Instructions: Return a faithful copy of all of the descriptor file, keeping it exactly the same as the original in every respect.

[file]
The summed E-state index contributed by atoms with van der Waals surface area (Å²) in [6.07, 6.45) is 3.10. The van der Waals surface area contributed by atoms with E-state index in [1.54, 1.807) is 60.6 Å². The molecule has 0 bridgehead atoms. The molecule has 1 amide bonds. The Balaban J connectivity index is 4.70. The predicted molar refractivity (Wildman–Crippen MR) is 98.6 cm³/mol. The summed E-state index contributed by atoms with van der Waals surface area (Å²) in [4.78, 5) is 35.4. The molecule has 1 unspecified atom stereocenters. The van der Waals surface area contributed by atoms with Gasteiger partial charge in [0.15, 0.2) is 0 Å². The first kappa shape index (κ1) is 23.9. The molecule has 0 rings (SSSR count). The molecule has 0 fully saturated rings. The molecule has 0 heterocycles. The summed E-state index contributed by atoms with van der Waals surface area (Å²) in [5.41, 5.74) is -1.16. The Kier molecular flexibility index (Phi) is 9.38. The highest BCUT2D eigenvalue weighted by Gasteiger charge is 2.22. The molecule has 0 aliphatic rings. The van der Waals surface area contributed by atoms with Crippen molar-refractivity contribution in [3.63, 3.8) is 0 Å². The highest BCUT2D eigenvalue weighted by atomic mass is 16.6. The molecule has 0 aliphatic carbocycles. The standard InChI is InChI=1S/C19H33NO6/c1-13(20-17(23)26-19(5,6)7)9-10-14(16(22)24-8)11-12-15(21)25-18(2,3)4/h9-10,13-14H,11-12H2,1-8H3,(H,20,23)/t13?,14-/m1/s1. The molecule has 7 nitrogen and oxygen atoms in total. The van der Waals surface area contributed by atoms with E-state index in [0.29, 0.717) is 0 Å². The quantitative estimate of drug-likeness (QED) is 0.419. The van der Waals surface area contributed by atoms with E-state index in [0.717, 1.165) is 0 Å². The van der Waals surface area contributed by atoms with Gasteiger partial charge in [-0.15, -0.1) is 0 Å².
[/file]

The summed E-state index contributed by atoms with van der Waals surface area (Å²) in [6.07, 6.45) is 3.10. The van der Waals surface area contributed by atoms with E-state index in [1.54, 1.807) is 60.6 Å². The molecule has 0 bridgehead atoms. The molecule has 1 amide bonds. The Balaban J connectivity index is 4.70. The predicted molar refractivity (Wildman–Crippen MR) is 98.6 cm³/mol. The summed E-state index contributed by atoms with van der Waals surface area (Å²) in [4.78, 5) is 35.4. The molecule has 1 unspecified atom stereocenters. The van der Waals surface area contributed by atoms with Gasteiger partial charge in [0.15, 0.2) is 0 Å². The first kappa shape index (κ1) is 23.9. The molecule has 0 rings (SSSR count). The molecule has 0 fully saturated rings. The molecule has 0 heterocycles. The summed E-state index contributed by atoms with van der Waals surface area (Å²) in [5.41, 5.74) is -1.16. The Kier molecular flexibility index (Phi) is 9.38. The highest BCUT2D eigenvalue weighted by Gasteiger charge is 2.22. The molecule has 0 aliphatic rings. The van der Waals surface area contributed by atoms with Crippen molar-refractivity contribution in [3.63, 3.8) is 0 Å². The highest BCUT2D eigenvalue weighted by atomic mass is 16.6. The molecule has 0 aliphatic carbocycles. The standard InChI is InChI=1S/C19H33NO6/c1-13(20-17(23)26-19(5,6)7)9-10-14(16(22)24-8)11-12-15(21)25-18(2,3)4/h9-10,13-14H,11-12H2,1-8H3,(H,20,23)/t13?,14-/m1/s1. The molecule has 7 nitrogen and oxygen atoms in total. The van der Waals surface area contributed by atoms with E-state index in [0.29, 0.717) is 0 Å². The quantitative estimate of drug-likeness (QED) is 0.419. The van der Waals surface area contributed by atoms with E-state index in [0.717, 1.165) is 0 Å². The van der Waals surface area contributed by atoms with Gasteiger partial charge in [-0.15, -0.1) is 0 Å².